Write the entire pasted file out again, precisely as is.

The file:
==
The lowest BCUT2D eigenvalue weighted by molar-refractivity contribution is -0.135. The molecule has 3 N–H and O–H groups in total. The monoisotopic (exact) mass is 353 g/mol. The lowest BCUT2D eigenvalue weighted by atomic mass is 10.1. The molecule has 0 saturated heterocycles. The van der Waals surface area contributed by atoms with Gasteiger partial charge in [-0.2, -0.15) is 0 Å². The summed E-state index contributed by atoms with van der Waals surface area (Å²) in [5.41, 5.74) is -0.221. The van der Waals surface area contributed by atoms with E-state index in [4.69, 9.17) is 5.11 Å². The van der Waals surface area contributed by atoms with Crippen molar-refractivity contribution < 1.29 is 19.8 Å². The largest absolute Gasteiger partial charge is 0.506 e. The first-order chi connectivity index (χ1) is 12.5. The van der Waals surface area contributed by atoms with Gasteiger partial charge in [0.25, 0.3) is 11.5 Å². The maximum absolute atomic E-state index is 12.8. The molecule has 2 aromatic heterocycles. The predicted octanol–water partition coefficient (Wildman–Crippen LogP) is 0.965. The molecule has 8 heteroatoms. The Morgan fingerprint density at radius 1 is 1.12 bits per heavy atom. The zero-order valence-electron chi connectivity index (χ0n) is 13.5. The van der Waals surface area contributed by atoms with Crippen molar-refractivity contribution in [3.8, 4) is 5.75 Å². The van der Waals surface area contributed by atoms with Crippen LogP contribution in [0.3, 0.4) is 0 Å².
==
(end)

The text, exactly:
The lowest BCUT2D eigenvalue weighted by molar-refractivity contribution is -0.135. The molecule has 3 N–H and O–H groups in total. The monoisotopic (exact) mass is 353 g/mol. The lowest BCUT2D eigenvalue weighted by atomic mass is 10.1. The molecule has 0 saturated heterocycles. The van der Waals surface area contributed by atoms with Gasteiger partial charge in [-0.2, -0.15) is 0 Å². The summed E-state index contributed by atoms with van der Waals surface area (Å²) in [5.41, 5.74) is -0.221. The van der Waals surface area contributed by atoms with E-state index in [4.69, 9.17) is 5.11 Å². The van der Waals surface area contributed by atoms with Crippen molar-refractivity contribution < 1.29 is 19.8 Å². The largest absolute Gasteiger partial charge is 0.506 e. The first-order chi connectivity index (χ1) is 12.5. The van der Waals surface area contributed by atoms with Gasteiger partial charge in [0.25, 0.3) is 11.5 Å². The maximum absolute atomic E-state index is 12.8. The molecule has 2 aromatic heterocycles. The predicted octanol–water partition coefficient (Wildman–Crippen LogP) is 0.965. The molecule has 8 heteroatoms. The Morgan fingerprint density at radius 1 is 1.12 bits per heavy atom. The zero-order valence-electron chi connectivity index (χ0n) is 13.5. The van der Waals surface area contributed by atoms with Crippen molar-refractivity contribution in [3.8, 4) is 5.75 Å². The van der Waals surface area contributed by atoms with Crippen LogP contribution in [0.3, 0.4) is 0 Å².